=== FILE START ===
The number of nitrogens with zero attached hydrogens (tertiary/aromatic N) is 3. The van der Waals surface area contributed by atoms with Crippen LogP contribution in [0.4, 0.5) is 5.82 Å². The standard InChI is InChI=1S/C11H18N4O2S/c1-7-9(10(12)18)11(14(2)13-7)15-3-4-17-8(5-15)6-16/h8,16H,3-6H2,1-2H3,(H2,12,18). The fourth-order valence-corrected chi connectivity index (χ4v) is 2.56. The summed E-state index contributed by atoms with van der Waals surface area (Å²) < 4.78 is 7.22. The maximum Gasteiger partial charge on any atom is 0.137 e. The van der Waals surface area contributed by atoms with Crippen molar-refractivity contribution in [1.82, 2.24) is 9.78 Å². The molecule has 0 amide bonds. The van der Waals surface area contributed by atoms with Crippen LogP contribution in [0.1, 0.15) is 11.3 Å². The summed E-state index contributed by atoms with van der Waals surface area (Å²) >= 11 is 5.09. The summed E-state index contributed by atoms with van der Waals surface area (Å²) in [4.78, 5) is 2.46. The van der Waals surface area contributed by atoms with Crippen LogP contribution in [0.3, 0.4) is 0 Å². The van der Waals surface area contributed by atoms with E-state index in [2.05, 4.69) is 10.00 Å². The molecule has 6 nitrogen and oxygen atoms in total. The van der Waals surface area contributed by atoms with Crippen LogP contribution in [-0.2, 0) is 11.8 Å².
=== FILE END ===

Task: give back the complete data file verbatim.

The number of nitrogens with zero attached hydrogens (tertiary/aromatic N) is 3. The van der Waals surface area contributed by atoms with Crippen LogP contribution in [0.4, 0.5) is 5.82 Å². The standard InChI is InChI=1S/C11H18N4O2S/c1-7-9(10(12)18)11(14(2)13-7)15-3-4-17-8(5-15)6-16/h8,16H,3-6H2,1-2H3,(H2,12,18). The fourth-order valence-corrected chi connectivity index (χ4v) is 2.56. The summed E-state index contributed by atoms with van der Waals surface area (Å²) < 4.78 is 7.22. The maximum Gasteiger partial charge on any atom is 0.137 e. The van der Waals surface area contributed by atoms with Crippen molar-refractivity contribution in [1.82, 2.24) is 9.78 Å². The molecule has 0 amide bonds. The van der Waals surface area contributed by atoms with Crippen LogP contribution in [0.1, 0.15) is 11.3 Å². The summed E-state index contributed by atoms with van der Waals surface area (Å²) >= 11 is 5.09. The summed E-state index contributed by atoms with van der Waals surface area (Å²) in [4.78, 5) is 2.46. The van der Waals surface area contributed by atoms with Crippen LogP contribution in [0.3, 0.4) is 0 Å². The van der Waals surface area contributed by atoms with E-state index in [2.05, 4.69) is 10.00 Å². The molecule has 6 nitrogen and oxygen atoms in total. The van der Waals surface area contributed by atoms with Crippen LogP contribution in [-0.2, 0) is 11.8 Å².